Clean Energy Journey

Fashion’s Environmental Footprint

Three Offenders and Three Innovators

New York, NY – The environmental consequences of the fashion industry have long been under scrutiny, with issues ranging from resource exhaustion to pollution. However, some companies have started to modify their practices, aiming to decrease waste and adopt more sustainable methods. Let’s take a look at three clothing companies that have been singled out for their negative impact on the environment and three that have made considerable strides toward sustainability.

Environmentally Damaging Companies

Fast Fashion Behemoth: H&M

As one of the largest fast-fashion retailers worldwide, H&M has faced extensive criticism for its role in environmental damage. The company’s rapid production rates, subpar materials, and brief product life spans result in a tremendous amount of waste. H&M has publicly committed to using only recycled and sustainably-sourced materials by 2030. However, many detractors argue that the company’s sustainability claims are “greenwashing” because they lack specificity, pointing out the need for greater transparency in reducing its environmental impact and carbon emissions throughout the supply chain. An investigation by Quartz revealed that H&M made misleading claims on their website that they clothes were better for the planet. The “environmental scorecards” were taken down after the investigation was published.  

Budget Brand: Forever 21

Forever 21, another prominent fast-fashion retailer, has encountered similar critiques as H&M. The company’s emphasis on fashionable, disposable clothing leads to swift style turnover, promoting consumerism and waste. Furthermore, Forever 21’s utilization of low-cost, environmentally harmful materials worsens the ecological impact of its products. Forever 21 uses mostly synthetic materials in its products, which are neither biodegradable or recyclable after use.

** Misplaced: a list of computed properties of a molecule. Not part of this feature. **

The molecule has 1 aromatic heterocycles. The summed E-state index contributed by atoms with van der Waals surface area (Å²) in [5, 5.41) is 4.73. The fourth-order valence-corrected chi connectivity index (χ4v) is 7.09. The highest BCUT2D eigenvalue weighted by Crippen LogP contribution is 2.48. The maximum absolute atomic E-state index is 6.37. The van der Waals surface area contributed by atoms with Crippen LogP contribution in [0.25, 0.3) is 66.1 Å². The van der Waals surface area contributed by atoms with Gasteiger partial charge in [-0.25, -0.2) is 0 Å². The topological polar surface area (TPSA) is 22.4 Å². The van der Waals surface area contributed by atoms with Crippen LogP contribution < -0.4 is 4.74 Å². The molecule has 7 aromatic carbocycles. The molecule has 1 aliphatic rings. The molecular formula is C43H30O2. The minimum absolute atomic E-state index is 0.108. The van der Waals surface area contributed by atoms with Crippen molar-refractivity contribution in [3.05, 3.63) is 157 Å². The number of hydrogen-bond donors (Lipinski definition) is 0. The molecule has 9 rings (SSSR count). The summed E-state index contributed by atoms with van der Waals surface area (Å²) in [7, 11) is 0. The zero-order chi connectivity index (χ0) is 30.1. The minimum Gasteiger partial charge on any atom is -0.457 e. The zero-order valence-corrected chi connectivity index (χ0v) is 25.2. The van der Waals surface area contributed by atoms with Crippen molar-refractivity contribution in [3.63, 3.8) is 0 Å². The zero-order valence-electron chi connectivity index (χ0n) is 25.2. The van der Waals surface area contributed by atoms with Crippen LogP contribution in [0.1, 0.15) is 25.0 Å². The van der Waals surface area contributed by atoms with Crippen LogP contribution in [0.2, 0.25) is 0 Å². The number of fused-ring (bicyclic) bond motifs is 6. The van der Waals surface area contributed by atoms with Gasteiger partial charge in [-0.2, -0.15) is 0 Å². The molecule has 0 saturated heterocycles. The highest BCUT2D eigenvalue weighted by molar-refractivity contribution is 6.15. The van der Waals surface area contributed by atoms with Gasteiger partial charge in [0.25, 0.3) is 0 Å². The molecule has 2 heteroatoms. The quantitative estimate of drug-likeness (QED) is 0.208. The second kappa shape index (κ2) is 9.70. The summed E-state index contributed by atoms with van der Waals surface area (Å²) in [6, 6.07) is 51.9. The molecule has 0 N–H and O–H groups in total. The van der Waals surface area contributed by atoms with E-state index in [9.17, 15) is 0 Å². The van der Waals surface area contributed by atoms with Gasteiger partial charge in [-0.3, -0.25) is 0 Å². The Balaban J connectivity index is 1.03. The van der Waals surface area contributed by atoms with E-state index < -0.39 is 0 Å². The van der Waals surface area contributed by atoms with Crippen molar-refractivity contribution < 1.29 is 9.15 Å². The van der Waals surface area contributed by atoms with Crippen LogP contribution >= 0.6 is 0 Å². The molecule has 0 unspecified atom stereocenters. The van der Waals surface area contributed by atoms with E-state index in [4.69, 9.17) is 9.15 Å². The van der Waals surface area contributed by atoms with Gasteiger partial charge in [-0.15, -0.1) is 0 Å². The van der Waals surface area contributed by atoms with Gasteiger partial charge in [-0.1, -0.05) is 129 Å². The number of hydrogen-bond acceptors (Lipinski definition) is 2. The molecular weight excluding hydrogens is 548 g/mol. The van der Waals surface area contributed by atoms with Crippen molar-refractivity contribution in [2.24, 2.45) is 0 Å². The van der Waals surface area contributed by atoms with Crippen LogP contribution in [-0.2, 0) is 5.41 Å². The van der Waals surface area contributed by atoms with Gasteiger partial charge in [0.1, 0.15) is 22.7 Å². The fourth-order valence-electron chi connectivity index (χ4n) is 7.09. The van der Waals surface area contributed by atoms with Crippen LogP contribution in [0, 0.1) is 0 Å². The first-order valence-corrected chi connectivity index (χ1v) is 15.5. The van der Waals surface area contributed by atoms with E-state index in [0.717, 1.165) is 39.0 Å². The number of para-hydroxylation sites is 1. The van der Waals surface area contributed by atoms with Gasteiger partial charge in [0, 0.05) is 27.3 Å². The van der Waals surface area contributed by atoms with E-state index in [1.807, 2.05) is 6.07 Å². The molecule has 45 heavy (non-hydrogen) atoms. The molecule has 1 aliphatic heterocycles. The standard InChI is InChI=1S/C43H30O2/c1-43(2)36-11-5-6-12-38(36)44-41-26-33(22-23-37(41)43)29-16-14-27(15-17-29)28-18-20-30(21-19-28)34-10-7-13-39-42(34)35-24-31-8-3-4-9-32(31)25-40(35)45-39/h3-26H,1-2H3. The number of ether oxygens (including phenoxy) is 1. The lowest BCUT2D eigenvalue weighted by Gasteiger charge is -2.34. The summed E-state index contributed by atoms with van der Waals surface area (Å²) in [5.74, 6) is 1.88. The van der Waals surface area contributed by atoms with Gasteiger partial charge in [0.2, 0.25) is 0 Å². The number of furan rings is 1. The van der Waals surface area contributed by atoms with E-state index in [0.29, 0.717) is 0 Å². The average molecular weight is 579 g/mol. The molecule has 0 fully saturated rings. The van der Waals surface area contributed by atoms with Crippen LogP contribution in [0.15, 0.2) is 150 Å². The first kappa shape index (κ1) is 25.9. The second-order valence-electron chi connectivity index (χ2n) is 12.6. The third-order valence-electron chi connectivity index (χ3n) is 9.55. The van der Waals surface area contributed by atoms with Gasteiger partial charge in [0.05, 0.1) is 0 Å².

A 2017 Los Angeles Times investigation revealed that a single Forever 21 employee can produce up to 700 shirts daily, leading to overwhelming amounts of textile waste and pollution annually. Additionally, Forever 21 has been accused of underpaying its factory workers. The U.S. Department of Labor discovered that employees were paid as little as $4 per hour, significantly below the state’s minimum wage, resulting in multiple lawsuits in Los Angeles and internationally. 

While Forever 21 has made efforts to support environmental causes, such as its American Forest capsule collection, which donates $1 to “help conserve and restore healthy forests,” and claims to use 100% recyclable plastic and paper carrier bags, the fast-fashion retailer has not announced any plans to address its textile pollution issues and environmental impact.

Luxury Icon: Burberry

Even though the luxury fashion sector produces fewer items compared to fast-fashion retailers, it is not immune to environmental disapproval. In 2018, Burberry confessed to incinerating unsold merchandise worth millions of dollars to safeguard its brand reputation, causing considerable waste and pollution. The public outcry led the company to promise an end to this practice. However, the incident underscored the luxury fashion industry’s wasteful nature. The company says it plans to reduce CO2 emissions by 46% across its supply chain by 2030, according to Vogue France. Burberry will also invest in projects to remove carbon from the atmosphere through its Regeneration Fund.